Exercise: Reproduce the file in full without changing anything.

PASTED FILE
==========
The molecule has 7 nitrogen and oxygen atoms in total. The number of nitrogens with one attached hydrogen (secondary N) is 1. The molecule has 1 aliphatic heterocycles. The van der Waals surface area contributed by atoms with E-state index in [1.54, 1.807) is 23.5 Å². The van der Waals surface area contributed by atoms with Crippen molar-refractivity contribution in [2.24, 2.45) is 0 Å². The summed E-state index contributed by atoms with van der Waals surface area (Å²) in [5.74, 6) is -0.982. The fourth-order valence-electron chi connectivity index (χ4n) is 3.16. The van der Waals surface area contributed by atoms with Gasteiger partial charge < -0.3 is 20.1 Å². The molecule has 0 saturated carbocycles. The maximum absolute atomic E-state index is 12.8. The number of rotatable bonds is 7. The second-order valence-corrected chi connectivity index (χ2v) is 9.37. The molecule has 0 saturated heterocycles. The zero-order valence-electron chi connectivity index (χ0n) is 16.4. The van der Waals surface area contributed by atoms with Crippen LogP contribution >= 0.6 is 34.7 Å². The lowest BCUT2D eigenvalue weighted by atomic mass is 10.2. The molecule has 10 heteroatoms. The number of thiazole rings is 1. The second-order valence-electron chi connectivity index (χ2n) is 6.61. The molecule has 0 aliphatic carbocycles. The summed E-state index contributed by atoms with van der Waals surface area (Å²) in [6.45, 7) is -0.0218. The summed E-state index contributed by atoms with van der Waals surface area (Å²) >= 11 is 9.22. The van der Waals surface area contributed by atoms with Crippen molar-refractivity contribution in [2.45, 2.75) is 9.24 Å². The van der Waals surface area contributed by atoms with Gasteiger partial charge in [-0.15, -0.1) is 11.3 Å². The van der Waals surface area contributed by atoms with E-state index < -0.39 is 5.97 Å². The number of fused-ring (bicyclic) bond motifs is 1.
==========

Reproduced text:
The molecule has 7 nitrogen and oxygen atoms in total. The number of nitrogens with one attached hydrogen (secondary N) is 1. The molecule has 1 aliphatic heterocycles. The van der Waals surface area contributed by atoms with E-state index in [1.54, 1.807) is 23.5 Å². The van der Waals surface area contributed by atoms with Crippen molar-refractivity contribution in [2.24, 2.45) is 0 Å². The summed E-state index contributed by atoms with van der Waals surface area (Å²) in [5.74, 6) is -0.982. The fourth-order valence-electron chi connectivity index (χ4n) is 3.16. The van der Waals surface area contributed by atoms with Gasteiger partial charge < -0.3 is 20.1 Å². The molecule has 0 saturated carbocycles. The maximum absolute atomic E-state index is 12.8. The number of rotatable bonds is 7. The second-order valence-corrected chi connectivity index (χ2v) is 9.37. The molecule has 0 saturated heterocycles. The zero-order valence-electron chi connectivity index (χ0n) is 16.4. The van der Waals surface area contributed by atoms with Crippen LogP contribution >= 0.6 is 34.7 Å². The lowest BCUT2D eigenvalue weighted by atomic mass is 10.2. The molecule has 10 heteroatoms. The number of thiazole rings is 1. The second-order valence-electron chi connectivity index (χ2n) is 6.61. The molecule has 0 aliphatic carbocycles. The summed E-state index contributed by atoms with van der Waals surface area (Å²) in [6.45, 7) is -0.0218. The summed E-state index contributed by atoms with van der Waals surface area (Å²) >= 11 is 9.22. The van der Waals surface area contributed by atoms with Crippen molar-refractivity contribution in [2.45, 2.75) is 9.24 Å². The van der Waals surface area contributed by atoms with Gasteiger partial charge in [-0.15, -0.1) is 11.3 Å². The van der Waals surface area contributed by atoms with E-state index < -0.39 is 5.97 Å². The number of fused-ring (bicyclic) bond motifs is 1.